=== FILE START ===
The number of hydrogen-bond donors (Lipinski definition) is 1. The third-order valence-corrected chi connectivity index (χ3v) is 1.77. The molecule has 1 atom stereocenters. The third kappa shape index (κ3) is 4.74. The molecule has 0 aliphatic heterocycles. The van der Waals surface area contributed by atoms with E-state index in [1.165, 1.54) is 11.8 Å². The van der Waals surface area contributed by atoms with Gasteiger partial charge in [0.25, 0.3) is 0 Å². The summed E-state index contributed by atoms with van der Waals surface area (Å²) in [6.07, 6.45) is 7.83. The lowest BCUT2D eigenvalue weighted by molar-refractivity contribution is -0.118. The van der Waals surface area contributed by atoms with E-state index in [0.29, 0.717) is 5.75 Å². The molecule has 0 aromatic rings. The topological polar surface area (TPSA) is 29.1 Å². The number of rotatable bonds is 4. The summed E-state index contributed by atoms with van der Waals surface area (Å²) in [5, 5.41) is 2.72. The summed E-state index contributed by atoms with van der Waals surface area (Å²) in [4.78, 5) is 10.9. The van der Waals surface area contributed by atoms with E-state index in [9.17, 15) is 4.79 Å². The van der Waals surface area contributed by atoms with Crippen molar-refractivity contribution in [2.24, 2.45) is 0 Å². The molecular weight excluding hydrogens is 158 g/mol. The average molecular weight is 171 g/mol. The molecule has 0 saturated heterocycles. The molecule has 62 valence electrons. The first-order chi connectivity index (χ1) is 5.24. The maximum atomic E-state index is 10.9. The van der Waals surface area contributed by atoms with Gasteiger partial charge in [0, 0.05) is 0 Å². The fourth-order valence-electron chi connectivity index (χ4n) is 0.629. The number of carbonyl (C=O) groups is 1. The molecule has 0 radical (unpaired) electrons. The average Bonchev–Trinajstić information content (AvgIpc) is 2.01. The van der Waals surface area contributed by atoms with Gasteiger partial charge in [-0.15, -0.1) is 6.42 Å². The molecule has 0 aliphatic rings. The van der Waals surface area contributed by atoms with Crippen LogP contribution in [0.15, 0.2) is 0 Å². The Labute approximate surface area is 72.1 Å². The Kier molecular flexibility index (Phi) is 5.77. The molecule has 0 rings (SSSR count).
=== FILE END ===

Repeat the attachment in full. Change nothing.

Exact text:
The number of hydrogen-bond donors (Lipinski definition) is 1. The third-order valence-corrected chi connectivity index (χ3v) is 1.77. The molecule has 1 atom stereocenters. The third kappa shape index (κ3) is 4.74. The molecule has 0 aliphatic heterocycles. The van der Waals surface area contributed by atoms with E-state index in [1.165, 1.54) is 11.8 Å². The van der Waals surface area contributed by atoms with Gasteiger partial charge in [0.25, 0.3) is 0 Å². The summed E-state index contributed by atoms with van der Waals surface area (Å²) in [6.07, 6.45) is 7.83. The lowest BCUT2D eigenvalue weighted by molar-refractivity contribution is -0.118. The van der Waals surface area contributed by atoms with E-state index in [0.29, 0.717) is 5.75 Å². The molecule has 0 aromatic rings. The topological polar surface area (TPSA) is 29.1 Å². The number of rotatable bonds is 4. The summed E-state index contributed by atoms with van der Waals surface area (Å²) in [5, 5.41) is 2.72. The summed E-state index contributed by atoms with van der Waals surface area (Å²) in [4.78, 5) is 10.9. The van der Waals surface area contributed by atoms with E-state index in [9.17, 15) is 4.79 Å². The van der Waals surface area contributed by atoms with Crippen molar-refractivity contribution in [2.24, 2.45) is 0 Å². The molecular weight excluding hydrogens is 158 g/mol. The average molecular weight is 171 g/mol. The molecule has 0 saturated heterocycles. The molecule has 62 valence electrons. The first-order chi connectivity index (χ1) is 5.24. The maximum atomic E-state index is 10.9. The van der Waals surface area contributed by atoms with Gasteiger partial charge in [0, 0.05) is 0 Å². The fourth-order valence-electron chi connectivity index (χ4n) is 0.629. The number of carbonyl (C=O) groups is 1. The molecule has 0 radical (unpaired) electrons. The average Bonchev–Trinajstić information content (AvgIpc) is 2.01. The van der Waals surface area contributed by atoms with Gasteiger partial charge in [-0.15, -0.1) is 6.42 Å². The molecule has 0 aliphatic rings. The van der Waals surface area contributed by atoms with Crippen LogP contribution in [0.15, 0.2) is 0 Å². The Labute approximate surface area is 72.1 Å². The Kier molecular flexibility index (Phi) is 5.77. The molecule has 0 rings (SSSR count).